In addition, more than four in 10 ministers forced out of their jobs reported seriously considering leaving the ministry.
A separate survey by Texas Tech and Virginia Tech researchers of 55 ministers who were forced out of a pastoral position found a significant link with self-reported measures of post-traumatic stress disorder and generalized anxiety disorder.
“This study shows that not only is forced termination an issue, but a cruel one that has very distressing effects on those who experience it,” Tanner, Zvonkovic and Jeffrey Wherry reported in the current issue of the Journal of Religion and Health. “It is important that Christian organizations recognize the problem and implement steps to increase awareness and solutions.”
Months of suffering traumatic and demeaning psychological and emotional abuse as they are slowly being forced out of their pulpits due to congregational conflict, Tanner said, “is a really, really horrible process.”
What makes it even worse is the complicity of silence that prevents clergy from getting the help they need to go forward.
April 27, 2012 5 Comments
Over at Cranach The Blog of Veith:
I met an Anglican priest the other day who, it turns out, was a big fan of Spirituality of the Cross and my other “Lutheran” books. As I talked with him, I was astonished at how much he was into Lutheranism. He explained that there is currently a strain in Anglicanism that is seeking to recover its Lutheran roots.
He said Anglicanism generally has had four theological strains: (1) The mainline Protestantism of the Episcopal Church in America; (2) Anglo-Catholicism; (3) low church evangelicalism, which is often distinctly Reformed; (4) the charismatic movement.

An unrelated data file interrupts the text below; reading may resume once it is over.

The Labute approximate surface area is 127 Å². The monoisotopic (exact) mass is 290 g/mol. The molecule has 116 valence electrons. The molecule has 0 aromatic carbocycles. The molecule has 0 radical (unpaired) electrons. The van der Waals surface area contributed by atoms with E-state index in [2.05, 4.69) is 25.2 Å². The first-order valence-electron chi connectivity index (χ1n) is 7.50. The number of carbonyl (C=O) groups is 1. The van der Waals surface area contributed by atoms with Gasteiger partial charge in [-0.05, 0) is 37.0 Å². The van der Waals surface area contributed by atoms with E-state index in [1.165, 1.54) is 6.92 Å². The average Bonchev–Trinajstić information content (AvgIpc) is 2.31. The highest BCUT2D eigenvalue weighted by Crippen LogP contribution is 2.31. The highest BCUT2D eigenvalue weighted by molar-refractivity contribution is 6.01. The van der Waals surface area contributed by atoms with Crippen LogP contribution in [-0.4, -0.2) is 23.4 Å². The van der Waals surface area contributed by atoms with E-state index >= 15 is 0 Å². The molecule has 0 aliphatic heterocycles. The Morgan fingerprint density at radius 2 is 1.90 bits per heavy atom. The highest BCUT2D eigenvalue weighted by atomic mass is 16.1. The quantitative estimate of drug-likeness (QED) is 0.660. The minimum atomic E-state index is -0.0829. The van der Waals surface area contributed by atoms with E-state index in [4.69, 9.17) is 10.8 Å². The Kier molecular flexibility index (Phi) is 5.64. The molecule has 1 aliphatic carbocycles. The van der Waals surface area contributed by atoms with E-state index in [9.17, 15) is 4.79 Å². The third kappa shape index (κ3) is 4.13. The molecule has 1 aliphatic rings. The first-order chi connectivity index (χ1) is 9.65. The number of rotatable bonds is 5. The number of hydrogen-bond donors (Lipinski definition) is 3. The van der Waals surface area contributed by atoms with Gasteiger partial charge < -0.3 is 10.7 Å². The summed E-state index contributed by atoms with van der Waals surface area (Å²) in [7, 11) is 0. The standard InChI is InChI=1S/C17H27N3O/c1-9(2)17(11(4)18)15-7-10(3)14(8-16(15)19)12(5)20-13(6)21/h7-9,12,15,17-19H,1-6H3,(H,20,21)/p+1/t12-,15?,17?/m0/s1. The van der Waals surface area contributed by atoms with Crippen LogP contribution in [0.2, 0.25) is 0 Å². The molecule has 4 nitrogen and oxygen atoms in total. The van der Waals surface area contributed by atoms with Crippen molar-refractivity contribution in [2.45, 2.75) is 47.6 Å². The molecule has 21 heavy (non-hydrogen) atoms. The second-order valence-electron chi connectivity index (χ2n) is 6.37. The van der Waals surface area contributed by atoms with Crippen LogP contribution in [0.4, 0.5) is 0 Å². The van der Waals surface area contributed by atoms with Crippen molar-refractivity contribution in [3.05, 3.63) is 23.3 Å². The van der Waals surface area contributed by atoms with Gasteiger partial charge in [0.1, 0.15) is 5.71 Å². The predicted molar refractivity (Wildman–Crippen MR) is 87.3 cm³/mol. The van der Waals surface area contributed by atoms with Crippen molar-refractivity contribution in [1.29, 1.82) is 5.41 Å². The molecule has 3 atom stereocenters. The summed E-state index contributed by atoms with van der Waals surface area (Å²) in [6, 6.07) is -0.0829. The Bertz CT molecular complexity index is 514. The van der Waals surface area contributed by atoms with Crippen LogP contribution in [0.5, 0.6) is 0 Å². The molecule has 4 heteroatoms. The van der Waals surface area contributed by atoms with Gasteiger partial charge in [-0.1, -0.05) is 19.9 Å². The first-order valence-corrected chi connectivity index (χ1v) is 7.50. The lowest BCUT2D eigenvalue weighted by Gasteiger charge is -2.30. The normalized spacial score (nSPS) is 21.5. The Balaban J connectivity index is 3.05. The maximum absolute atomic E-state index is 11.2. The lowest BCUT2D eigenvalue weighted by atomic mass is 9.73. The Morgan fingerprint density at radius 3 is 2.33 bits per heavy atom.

But now, he says, a number of Anglicans, especially young theologians, are rediscovering Luther, who was a major influence on the founders of Anglicanism, especially Thomas Cranmer. They are finding that it is possible to be both sacramental and evangelical, liturgical and Biblical. Above all, they are discovering that the Gospel as Luther understood it–radical, liberating–speaks powerfully to our own times and to the specific struggles of both Christians and non-Christians today.
The main force in this movement of Lutheran Anglicans or Anglican Lutherans is the Mockingbird Ministry, run by David Zahl and friends, whose main presence is the blog known as Mockingbird. (Read the FAQ for why it’s called that.) I have been reading and linking to it without realizing its role in a movement. It’s a brilliant website, in both design and content. Much of it is taken up with commentary on music, film, literature, and the culture as a whole. But it’s also full of discussions of the distinction between Law & Gospel and the Theology of the Cross vs. the Theology of Glory.